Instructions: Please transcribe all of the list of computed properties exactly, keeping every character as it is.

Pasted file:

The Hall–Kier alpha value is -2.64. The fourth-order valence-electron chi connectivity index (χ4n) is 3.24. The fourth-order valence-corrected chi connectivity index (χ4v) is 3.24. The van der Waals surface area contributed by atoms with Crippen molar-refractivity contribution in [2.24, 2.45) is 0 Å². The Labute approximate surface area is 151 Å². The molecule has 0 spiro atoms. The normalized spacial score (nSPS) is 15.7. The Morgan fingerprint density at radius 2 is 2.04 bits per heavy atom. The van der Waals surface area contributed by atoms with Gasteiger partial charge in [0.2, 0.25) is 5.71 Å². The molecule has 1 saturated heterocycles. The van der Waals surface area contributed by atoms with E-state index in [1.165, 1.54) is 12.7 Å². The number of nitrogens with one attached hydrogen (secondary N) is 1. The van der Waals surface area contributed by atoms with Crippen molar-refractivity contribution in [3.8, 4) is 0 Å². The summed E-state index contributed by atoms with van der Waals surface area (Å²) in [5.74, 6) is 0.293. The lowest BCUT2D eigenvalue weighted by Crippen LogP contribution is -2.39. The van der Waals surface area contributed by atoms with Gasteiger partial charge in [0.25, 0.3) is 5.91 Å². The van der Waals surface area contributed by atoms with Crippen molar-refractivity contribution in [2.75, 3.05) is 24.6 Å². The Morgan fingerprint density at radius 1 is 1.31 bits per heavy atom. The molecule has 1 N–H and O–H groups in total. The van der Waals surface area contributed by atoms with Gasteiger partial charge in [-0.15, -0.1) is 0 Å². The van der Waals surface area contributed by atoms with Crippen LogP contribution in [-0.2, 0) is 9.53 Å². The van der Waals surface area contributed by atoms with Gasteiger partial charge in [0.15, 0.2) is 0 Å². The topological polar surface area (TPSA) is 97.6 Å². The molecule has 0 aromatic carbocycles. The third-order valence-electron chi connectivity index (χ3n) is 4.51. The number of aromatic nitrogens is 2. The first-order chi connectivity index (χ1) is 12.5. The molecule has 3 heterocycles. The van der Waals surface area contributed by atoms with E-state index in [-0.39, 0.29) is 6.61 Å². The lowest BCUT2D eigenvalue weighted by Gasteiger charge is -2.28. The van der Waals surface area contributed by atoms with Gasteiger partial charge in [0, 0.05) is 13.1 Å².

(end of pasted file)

The Hall–Kier alpha value is -2.64. The fourth-order valence-electron chi connectivity index (χ4n) is 3.24. The fourth-order valence-corrected chi connectivity index (χ4v) is 3.24. The van der Waals surface area contributed by atoms with Crippen molar-refractivity contribution in [2.24, 2.45) is 0 Å². The Labute approximate surface area is 151 Å². The molecule has 0 spiro atoms. The normalized spacial score (nSPS) is 15.7. The Morgan fingerprint density at radius 2 is 2.04 bits per heavy atom. The van der Waals surface area contributed by atoms with Gasteiger partial charge in [0.2, 0.25) is 5.71 Å². The molecule has 1 saturated heterocycles. The van der Waals surface area contributed by atoms with E-state index in [1.165, 1.54) is 12.7 Å². The number of nitrogens with one attached hydrogen (secondary N) is 1. The van der Waals surface area contributed by atoms with Crippen molar-refractivity contribution in [3.8, 4) is 0 Å². The summed E-state index contributed by atoms with van der Waals surface area (Å²) in [5.74, 6) is 0.293. The lowest BCUT2D eigenvalue weighted by Crippen LogP contribution is -2.39. The van der Waals surface area contributed by atoms with Gasteiger partial charge in [0.25, 0.3) is 5.91 Å². The van der Waals surface area contributed by atoms with Crippen molar-refractivity contribution in [2.75, 3.05) is 24.6 Å². The Morgan fingerprint density at radius 1 is 1.31 bits per heavy atom. The molecule has 1 N–H and O–H groups in total. The van der Waals surface area contributed by atoms with Gasteiger partial charge in [-0.15, -0.1) is 0 Å². The van der Waals surface area contributed by atoms with Crippen LogP contribution in [-0.2, 0) is 9.53 Å². The van der Waals surface area contributed by atoms with Gasteiger partial charge in [0.15, 0.2) is 0 Å². The topological polar surface area (TPSA) is 97.6 Å². The molecule has 0 aromatic carbocycles. The third-order valence-electron chi connectivity index (χ3n) is 4.51. The number of aromatic nitrogens is 2. The first-order chi connectivity index (χ1) is 12.5. The molecule has 3 heterocycles. The van der Waals surface area contributed by atoms with E-state index in [-0.39, 0.29) is 6.61 Å². The lowest BCUT2D eigenvalue weighted by Gasteiger charge is -2.28. The van der Waals surface area contributed by atoms with Gasteiger partial charge in [0, 0.05) is 13.1 Å².